- There are currently 171 jobs opening in the games industry, which you can find them here: https://careers.greatercph.com/gamedev
- If you are considering a job in Greater Copenhagen, sign up for our GameDevTalent Pool and get career news directly in your inbox. Sign up at https://careers.greatercph.com/talent-pool-game-development
- It’s free for a company to sign up for a company profile at the Greater Copenhagen Career Portal. Contact Merete Sandager at email@example.com to learn more.
A low tolerance for endless meetings
A career in the games industry has taken Julian Gosiengfiao all over the world: from Hong Kong to Beijing, and from Canada to Spain. So far though, moving to Denmark has been the easiest.
“The government operations are incredible, everything simply works. And everyone speaks English as well. I almost feel guilty because everyone is so happy to speak English, so I don’t know if I will ever improvemy Danish,” Gosiengfiao laughs.
He has previous experience with the long working hours and demanding daily grind of the gaming industry – working from 9 am to 10 pm. SYBO, on the other hand, Gosiengfiao has found to be very accommodating for people with families. The studio is focused on avoiding burnouts, and employees are allowed flexible schedules.
“I think Danes have a very low tolerance for endless meetings. At the same time, I feel like we’re getting much more done in less time. We have really efficient meetings and Danes are just very practical-minded when it come to getting things done,” Gosiengfiao says, and adds that they do so in a non-hierarchical way:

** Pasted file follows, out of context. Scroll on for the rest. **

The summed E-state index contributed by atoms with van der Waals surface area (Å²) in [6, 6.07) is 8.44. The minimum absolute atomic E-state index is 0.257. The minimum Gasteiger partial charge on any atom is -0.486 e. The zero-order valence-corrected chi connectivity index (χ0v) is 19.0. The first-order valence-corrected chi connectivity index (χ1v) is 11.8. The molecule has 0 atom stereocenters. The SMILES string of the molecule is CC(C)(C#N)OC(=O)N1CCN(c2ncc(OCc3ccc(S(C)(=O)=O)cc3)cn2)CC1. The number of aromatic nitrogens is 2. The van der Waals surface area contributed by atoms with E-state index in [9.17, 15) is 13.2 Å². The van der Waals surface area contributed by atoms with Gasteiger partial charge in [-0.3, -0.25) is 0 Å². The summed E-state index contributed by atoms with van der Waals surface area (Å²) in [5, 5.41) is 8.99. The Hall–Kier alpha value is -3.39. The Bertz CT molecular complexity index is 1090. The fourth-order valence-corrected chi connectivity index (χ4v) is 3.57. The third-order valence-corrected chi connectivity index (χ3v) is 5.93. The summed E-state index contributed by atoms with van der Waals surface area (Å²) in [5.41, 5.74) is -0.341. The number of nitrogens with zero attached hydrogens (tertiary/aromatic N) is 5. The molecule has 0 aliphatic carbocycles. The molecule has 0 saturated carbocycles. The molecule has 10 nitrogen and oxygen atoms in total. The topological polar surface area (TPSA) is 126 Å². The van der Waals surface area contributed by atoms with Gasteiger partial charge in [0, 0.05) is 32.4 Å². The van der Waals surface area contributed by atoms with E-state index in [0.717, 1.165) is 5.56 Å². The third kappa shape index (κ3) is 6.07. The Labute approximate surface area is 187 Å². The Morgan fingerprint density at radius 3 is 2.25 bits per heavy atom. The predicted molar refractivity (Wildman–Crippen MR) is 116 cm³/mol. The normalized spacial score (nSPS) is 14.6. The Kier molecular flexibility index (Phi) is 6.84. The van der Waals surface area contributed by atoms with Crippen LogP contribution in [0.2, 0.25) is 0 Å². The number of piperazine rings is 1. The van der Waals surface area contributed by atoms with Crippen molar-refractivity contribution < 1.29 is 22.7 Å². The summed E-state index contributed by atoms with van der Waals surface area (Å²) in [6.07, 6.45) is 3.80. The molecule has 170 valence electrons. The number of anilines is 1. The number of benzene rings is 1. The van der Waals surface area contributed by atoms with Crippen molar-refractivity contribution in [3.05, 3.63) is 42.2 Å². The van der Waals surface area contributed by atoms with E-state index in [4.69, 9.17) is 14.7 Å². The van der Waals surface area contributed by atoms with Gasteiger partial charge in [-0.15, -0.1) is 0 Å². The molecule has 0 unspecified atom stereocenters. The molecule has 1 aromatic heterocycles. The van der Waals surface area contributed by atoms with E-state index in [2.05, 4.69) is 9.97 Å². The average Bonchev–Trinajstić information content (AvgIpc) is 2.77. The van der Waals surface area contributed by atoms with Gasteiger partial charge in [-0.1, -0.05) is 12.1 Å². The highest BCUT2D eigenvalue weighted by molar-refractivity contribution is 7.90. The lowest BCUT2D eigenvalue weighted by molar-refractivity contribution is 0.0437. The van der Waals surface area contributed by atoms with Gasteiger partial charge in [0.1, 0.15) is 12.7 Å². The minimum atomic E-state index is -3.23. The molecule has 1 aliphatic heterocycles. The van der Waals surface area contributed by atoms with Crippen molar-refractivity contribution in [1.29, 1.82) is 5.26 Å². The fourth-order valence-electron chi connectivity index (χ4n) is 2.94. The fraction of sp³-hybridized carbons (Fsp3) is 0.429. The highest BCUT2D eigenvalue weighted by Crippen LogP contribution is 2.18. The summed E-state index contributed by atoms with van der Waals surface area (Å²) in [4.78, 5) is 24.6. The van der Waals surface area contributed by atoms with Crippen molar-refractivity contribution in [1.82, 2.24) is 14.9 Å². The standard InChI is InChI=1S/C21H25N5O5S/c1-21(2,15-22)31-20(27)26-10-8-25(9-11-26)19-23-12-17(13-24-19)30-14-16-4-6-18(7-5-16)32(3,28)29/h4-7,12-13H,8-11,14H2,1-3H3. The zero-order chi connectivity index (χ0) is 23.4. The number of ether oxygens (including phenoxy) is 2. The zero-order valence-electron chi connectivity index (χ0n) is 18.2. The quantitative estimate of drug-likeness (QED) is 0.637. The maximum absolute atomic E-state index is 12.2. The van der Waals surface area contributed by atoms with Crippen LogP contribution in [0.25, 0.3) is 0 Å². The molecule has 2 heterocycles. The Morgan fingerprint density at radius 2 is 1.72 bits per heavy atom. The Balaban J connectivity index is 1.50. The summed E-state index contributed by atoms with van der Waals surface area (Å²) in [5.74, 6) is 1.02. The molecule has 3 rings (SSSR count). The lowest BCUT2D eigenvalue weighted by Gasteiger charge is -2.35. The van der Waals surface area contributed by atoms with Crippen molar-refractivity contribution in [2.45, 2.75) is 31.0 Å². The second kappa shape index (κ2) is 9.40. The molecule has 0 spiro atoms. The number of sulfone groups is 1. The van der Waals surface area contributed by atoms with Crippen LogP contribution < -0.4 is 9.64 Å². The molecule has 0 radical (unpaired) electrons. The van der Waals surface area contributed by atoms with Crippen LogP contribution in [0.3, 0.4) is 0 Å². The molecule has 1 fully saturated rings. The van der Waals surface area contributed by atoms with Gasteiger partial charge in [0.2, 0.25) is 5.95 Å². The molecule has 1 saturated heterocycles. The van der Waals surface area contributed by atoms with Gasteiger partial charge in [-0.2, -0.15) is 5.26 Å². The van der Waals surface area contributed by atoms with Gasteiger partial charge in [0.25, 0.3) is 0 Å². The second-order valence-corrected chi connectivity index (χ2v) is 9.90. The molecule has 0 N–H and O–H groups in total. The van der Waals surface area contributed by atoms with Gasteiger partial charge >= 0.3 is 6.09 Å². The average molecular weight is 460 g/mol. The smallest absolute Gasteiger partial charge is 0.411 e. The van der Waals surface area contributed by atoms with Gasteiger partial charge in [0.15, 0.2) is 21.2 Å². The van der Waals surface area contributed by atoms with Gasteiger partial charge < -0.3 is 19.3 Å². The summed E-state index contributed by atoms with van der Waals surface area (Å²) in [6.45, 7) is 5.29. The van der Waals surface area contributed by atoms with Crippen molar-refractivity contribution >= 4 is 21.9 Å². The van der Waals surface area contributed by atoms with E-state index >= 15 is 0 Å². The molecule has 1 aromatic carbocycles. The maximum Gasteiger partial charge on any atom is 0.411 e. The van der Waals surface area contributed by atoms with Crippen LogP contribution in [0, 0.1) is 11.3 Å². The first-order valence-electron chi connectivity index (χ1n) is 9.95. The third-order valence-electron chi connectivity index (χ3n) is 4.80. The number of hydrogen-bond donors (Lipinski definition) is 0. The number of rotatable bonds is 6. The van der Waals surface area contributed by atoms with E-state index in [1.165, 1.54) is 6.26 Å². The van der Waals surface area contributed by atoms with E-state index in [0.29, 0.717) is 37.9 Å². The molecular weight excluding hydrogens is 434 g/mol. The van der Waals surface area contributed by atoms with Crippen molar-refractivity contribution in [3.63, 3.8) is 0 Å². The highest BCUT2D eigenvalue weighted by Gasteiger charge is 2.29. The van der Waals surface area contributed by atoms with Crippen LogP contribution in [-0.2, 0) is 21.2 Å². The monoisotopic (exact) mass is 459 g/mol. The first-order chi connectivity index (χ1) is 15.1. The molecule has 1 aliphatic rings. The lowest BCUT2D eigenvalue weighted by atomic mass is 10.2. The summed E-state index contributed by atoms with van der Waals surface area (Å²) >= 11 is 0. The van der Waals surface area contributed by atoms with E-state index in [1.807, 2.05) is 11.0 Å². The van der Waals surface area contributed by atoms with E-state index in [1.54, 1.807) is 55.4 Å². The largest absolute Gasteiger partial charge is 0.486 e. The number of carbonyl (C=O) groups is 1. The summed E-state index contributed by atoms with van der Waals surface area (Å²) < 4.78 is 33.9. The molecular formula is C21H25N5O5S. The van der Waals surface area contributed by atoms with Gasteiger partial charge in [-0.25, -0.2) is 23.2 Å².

“Everyone just wants to do good work. The dynamic you are used to seeing with senior people is very different. We have a couple of junior guys with less experience, but they own their own things. No one is waiting around for seniors to make decisions. It’s very collaborative.”
A painless move
Despite the reputation of being soft-spoken and introverted, Julian Gosiengfiao has found the Danes to be open and friendly. This has been particularly helpful when moving to a different country with a spouse.
“It is hard setting up because you feel like you’re giving up your whole life. When you’re moving for a job you have a network to tap into, but in some places it’s really hard for my spouse. But – as much as it can be – it’s been made very painless to move here. We have never had that anywhere else,” Gosiengfiao says.
Through a “Spouse Care Program,” they have found it easy to find and hang out with other couples, who have also relocated to Copenhagen. This has also proved to be a great outlet for the strange experiences which come with arriving in a new country – like the lack of curtains and lamps in their new apartment. Despite the curiosities, Gosiengfiao is not dismissive of staying in Denmark for a while:
“I don’t know how long we’re going to be in Copenhagen. But I think it’s a great place to start a family.”
This article is part of the theme “Games as a Business 2021”. You find an overview of the theme here: